If you want to minimize your pet’s chances of catching and transmitting parasites and viruses, scientific evidence suggests keeping him/her indoors (especially cats). An example of an extremely dangerous virus is the rabies virus. A perfectly healthy pet could get rabies from an animal with rabies due to being bitten or scratched during a fight for example. Rabies can be passed on before the animal even shows any signs of being infected. In this case the pet owner wouldn’t even know their pet contracted rabies and passed it on to them as there were no visible symptoms. The only way to survive is a preventative vaccine and to get shots as soon as possible after being bitten or scratched by a rabid animal. Once an animal or human starts showing symptoms, it’s already too late and treatment will not work. This is why your dog or cat’s yearly vaccinations are so important and should not be overlooked. Rabies is now rare in many parts of the world thanks to dogs and cats being vaccinated against it.

Some parasites are only activated and dangerous in pets who go roaming around outdoors. An example is the toxoplasma gondii or “litter box parasite” in cats. This is the parasite that we hear so much about and that pregnant women and people with weak immune systems are supposed to stay away from (and therefore not handle cat litter). Cat Scratch Disease is another commonly talked about illness and is caused by a bacterial infection and not a parasite.


Parasites can be transmitted in different ways. A bite or scratch, saliva, pet waste, and dander on skin can all become the reason for infection. Groups that are especially vulnerable are young children (under five years of age), pregnant women, and people with weak immune systems (such as the elderly or someone recovering from an illness or surgery).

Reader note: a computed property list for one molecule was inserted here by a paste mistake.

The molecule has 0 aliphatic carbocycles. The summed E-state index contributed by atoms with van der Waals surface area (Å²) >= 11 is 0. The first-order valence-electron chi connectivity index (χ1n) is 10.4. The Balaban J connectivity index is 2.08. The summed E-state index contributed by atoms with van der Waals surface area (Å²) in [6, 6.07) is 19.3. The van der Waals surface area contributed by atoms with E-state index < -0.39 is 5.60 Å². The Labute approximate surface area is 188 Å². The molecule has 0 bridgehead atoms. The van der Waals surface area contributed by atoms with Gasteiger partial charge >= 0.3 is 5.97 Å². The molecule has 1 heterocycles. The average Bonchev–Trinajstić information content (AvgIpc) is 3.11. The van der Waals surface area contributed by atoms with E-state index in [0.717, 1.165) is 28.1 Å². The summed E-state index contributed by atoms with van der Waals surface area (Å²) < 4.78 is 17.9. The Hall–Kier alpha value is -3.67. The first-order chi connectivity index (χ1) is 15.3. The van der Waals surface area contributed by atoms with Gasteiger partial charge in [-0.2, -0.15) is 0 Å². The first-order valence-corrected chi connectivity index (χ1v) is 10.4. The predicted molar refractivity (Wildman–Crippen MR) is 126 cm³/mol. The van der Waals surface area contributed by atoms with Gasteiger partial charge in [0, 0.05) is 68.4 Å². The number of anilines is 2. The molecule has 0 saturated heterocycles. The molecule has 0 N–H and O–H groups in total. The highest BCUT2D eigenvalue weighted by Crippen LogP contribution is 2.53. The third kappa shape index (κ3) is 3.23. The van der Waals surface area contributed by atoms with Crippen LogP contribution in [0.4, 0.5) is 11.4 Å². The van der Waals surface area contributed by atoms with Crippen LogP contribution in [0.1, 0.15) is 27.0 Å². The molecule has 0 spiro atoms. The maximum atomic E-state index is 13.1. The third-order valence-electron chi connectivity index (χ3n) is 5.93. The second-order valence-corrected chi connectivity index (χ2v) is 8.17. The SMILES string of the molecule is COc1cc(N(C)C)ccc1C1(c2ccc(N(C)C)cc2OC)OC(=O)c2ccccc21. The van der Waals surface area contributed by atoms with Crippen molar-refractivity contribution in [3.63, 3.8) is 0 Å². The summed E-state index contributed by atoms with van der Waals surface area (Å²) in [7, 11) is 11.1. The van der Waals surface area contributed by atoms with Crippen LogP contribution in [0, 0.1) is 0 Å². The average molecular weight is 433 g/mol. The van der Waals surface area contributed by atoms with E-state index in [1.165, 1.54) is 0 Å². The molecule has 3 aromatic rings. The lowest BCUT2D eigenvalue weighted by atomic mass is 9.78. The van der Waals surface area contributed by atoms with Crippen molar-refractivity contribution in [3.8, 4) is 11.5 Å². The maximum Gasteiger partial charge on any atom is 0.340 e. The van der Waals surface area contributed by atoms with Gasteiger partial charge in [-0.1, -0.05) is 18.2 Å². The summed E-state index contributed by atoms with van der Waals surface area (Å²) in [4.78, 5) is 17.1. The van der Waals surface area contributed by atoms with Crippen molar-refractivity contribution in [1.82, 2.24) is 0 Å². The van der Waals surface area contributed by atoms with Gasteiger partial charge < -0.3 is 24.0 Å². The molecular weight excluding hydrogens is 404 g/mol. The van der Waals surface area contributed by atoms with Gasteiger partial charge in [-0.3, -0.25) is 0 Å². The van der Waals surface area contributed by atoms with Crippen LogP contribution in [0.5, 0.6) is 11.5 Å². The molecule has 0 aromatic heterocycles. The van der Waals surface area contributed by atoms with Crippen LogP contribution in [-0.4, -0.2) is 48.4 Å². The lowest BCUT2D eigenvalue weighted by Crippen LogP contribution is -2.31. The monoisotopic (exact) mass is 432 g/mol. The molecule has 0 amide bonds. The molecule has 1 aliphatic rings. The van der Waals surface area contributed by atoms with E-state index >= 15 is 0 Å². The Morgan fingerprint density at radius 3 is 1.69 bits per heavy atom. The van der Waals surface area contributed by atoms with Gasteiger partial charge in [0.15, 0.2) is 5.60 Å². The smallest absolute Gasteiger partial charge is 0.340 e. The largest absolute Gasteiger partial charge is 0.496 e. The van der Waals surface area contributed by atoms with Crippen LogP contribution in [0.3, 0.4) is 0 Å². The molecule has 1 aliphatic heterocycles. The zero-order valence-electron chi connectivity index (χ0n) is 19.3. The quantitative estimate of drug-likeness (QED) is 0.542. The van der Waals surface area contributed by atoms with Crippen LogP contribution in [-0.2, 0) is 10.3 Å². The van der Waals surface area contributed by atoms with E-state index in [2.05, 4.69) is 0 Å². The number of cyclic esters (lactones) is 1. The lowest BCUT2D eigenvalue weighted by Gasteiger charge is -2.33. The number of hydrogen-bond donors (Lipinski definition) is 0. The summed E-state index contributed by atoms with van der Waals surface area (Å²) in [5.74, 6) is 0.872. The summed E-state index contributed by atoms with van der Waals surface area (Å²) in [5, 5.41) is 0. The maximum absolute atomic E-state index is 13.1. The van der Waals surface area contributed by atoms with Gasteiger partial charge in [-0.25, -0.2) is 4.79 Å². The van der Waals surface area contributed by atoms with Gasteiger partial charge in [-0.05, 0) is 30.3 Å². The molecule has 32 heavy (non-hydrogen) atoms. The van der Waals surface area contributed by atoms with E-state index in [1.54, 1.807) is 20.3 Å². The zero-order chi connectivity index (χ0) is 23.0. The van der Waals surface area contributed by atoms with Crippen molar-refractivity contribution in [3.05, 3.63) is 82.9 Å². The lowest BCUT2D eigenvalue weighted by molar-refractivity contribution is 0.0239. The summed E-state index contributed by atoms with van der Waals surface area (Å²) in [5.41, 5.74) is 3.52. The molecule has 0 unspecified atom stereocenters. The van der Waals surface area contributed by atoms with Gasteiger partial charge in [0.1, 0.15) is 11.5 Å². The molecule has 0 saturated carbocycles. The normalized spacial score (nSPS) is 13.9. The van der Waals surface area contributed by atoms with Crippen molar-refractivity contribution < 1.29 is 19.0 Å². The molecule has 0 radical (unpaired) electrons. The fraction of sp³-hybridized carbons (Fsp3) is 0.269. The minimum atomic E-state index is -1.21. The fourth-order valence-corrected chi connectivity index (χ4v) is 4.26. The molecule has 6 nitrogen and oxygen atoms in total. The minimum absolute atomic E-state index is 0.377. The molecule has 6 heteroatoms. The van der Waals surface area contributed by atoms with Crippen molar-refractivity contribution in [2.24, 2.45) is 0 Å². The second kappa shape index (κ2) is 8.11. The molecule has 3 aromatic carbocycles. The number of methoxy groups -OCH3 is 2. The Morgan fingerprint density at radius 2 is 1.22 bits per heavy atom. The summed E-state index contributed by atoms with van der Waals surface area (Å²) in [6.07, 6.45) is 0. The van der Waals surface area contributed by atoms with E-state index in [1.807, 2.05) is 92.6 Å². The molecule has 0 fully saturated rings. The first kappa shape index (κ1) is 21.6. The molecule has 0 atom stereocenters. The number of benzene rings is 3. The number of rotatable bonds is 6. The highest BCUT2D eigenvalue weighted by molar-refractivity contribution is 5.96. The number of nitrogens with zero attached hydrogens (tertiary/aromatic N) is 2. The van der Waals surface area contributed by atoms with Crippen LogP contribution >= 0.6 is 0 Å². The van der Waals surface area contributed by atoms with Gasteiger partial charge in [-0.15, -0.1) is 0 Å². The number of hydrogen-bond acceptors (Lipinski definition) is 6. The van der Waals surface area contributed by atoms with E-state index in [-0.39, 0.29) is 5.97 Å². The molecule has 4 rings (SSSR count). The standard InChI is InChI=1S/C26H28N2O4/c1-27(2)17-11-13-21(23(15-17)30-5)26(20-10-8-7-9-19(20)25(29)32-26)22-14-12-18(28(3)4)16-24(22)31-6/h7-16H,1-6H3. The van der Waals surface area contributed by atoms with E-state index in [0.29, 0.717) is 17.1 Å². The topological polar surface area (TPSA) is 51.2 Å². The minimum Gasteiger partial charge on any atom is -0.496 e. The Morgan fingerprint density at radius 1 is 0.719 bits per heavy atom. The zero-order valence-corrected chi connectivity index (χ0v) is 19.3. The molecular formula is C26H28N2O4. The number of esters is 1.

An example of a parasite that spreads simply by touching is ringworm. Ringworm can spread very quickly from animal to animal and animal to human as well. As a general rule when you handle or play with your pet, clean their food or water bowls, bedding etc., always wash your hands thoroughly afterwards. If there are children in the household teach them to wash their hands every time after petting or playing with a pet.

When you’re cleaning, removing, or disposing of pet waste be sure to wear gloves. If you’re scooping or cleaning your cat’s litter box wear gloves and a mask if needed. Once done, throw the gloves away and wash your hands properly. Use disinfectant spray on any household surfaces you touched with your gloves such as door knobs, bathroom handles, or light switches etc. Make sure to clean and disinfect your pet’s area with pet safe cleaning materials. Any odor removing sprays, odor absorbing blocks and gels, or diffusers used in or near your pet’s area must be pet safe. Never use essential oil diffusers near your pet as some oils are toxic to pets and can cause serious reactions like vomiting and seizures requiring emergency medical attention.


The best way to ensure your pet’s health and your safety is through check ups and testing. Following a veterinarian prescribed plan of action to keep your pet healthy will save you and your pet a lot of trouble and ill health later on.

Wash your hands every time you touch your pet, as many illnesses can be prevented simply by practicing good hygiene. Wishing you and your pets lots of health and joy 🐾❤️